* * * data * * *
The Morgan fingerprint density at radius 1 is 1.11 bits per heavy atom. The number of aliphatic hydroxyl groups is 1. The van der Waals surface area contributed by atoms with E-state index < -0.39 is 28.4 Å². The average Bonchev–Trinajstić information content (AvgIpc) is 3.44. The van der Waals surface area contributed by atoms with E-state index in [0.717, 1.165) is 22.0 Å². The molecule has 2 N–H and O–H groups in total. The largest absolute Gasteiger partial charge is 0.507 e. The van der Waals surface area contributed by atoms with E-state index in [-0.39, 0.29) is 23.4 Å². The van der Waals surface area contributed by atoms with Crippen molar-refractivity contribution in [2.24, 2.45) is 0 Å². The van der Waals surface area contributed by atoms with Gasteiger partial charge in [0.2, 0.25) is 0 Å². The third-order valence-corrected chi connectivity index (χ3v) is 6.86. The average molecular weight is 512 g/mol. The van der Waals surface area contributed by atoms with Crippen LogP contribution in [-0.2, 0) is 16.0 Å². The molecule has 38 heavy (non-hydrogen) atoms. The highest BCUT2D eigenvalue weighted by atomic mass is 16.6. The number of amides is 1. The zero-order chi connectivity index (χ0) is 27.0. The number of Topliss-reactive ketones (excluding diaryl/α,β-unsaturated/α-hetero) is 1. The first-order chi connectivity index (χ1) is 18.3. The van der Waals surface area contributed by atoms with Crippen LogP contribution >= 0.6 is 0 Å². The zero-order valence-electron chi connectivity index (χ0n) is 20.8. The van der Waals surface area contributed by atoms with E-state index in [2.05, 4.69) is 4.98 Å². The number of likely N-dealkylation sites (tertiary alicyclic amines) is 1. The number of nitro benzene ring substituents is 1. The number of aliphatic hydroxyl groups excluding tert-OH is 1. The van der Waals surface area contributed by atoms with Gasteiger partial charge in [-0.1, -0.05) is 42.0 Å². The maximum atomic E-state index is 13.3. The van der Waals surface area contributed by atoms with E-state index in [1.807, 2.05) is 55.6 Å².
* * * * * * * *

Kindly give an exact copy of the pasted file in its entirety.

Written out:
The Morgan fingerprint density at radius 1 is 1.11 bits per heavy atom. The number of aliphatic hydroxyl groups is 1. The van der Waals surface area contributed by atoms with E-state index < -0.39 is 28.4 Å². The average Bonchev–Trinajstić information content (AvgIpc) is 3.44. The van der Waals surface area contributed by atoms with E-state index in [0.717, 1.165) is 22.0 Å². The molecule has 2 N–H and O–H groups in total. The largest absolute Gasteiger partial charge is 0.507 e. The van der Waals surface area contributed by atoms with E-state index in [-0.39, 0.29) is 23.4 Å². The van der Waals surface area contributed by atoms with Crippen molar-refractivity contribution in [2.24, 2.45) is 0 Å². The van der Waals surface area contributed by atoms with Gasteiger partial charge in [0.2, 0.25) is 0 Å². The third-order valence-corrected chi connectivity index (χ3v) is 6.86. The average molecular weight is 512 g/mol. The van der Waals surface area contributed by atoms with Crippen LogP contribution in [-0.2, 0) is 16.0 Å². The molecule has 38 heavy (non-hydrogen) atoms. The highest BCUT2D eigenvalue weighted by atomic mass is 16.6. The number of amides is 1. The zero-order chi connectivity index (χ0) is 27.0. The number of Topliss-reactive ketones (excluding diaryl/α,β-unsaturated/α-hetero) is 1. The first-order chi connectivity index (χ1) is 18.3. The van der Waals surface area contributed by atoms with Crippen LogP contribution >= 0.6 is 0 Å². The zero-order valence-electron chi connectivity index (χ0n) is 20.8. The van der Waals surface area contributed by atoms with E-state index in [2.05, 4.69) is 4.98 Å². The number of likely N-dealkylation sites (tertiary alicyclic amines) is 1. The number of nitro benzene ring substituents is 1. The number of aliphatic hydroxyl groups excluding tert-OH is 1. The van der Waals surface area contributed by atoms with Gasteiger partial charge in [-0.1, -0.05) is 42.0 Å². The maximum atomic E-state index is 13.3. The van der Waals surface area contributed by atoms with E-state index in [1.807, 2.05) is 55.6 Å².